36 & zakè
Stasis Sounds For Long​-​Distance Space Travel

Merch for this release:
Vinyl LP, Cassette, Compact Disc (CD)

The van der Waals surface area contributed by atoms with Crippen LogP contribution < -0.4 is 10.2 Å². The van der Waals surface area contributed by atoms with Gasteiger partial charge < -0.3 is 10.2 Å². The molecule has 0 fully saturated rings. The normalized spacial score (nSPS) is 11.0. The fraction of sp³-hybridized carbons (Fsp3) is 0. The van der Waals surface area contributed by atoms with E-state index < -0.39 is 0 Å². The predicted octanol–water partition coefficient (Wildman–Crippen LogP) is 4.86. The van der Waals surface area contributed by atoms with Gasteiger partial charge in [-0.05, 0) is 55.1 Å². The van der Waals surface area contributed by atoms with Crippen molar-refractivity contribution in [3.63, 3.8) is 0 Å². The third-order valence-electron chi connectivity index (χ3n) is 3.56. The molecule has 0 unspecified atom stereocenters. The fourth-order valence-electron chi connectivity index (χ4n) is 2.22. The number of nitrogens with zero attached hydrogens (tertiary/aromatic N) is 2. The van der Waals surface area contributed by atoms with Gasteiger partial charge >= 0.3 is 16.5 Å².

The first collaboration between frequent Past Inside the Present contributor 36 and the label’s founder zakè tells a very human story through layers of literal and figurative atmosphere. The album voices a personal longing for others to feel content with switching off, for self-reflection and stillness. The album comes in three “movements;” the introductory self-titled track attempts to capture what’s being left behind, “Extended Hypersleep Program” is the central narrative, and “Reduction” is its denouement (it could be read either as a return to Earth or a further descent into uncharted territory). The drowsiness instilled by the implied cryogenic slumber feels manufactured, the rounded-off sonic edges reminiscent of the album’s futuristic, clean, and sterile setting. There’s a surrealism that pervades the album that not only assists in telling its story, but gives it its own unique tonal flavor.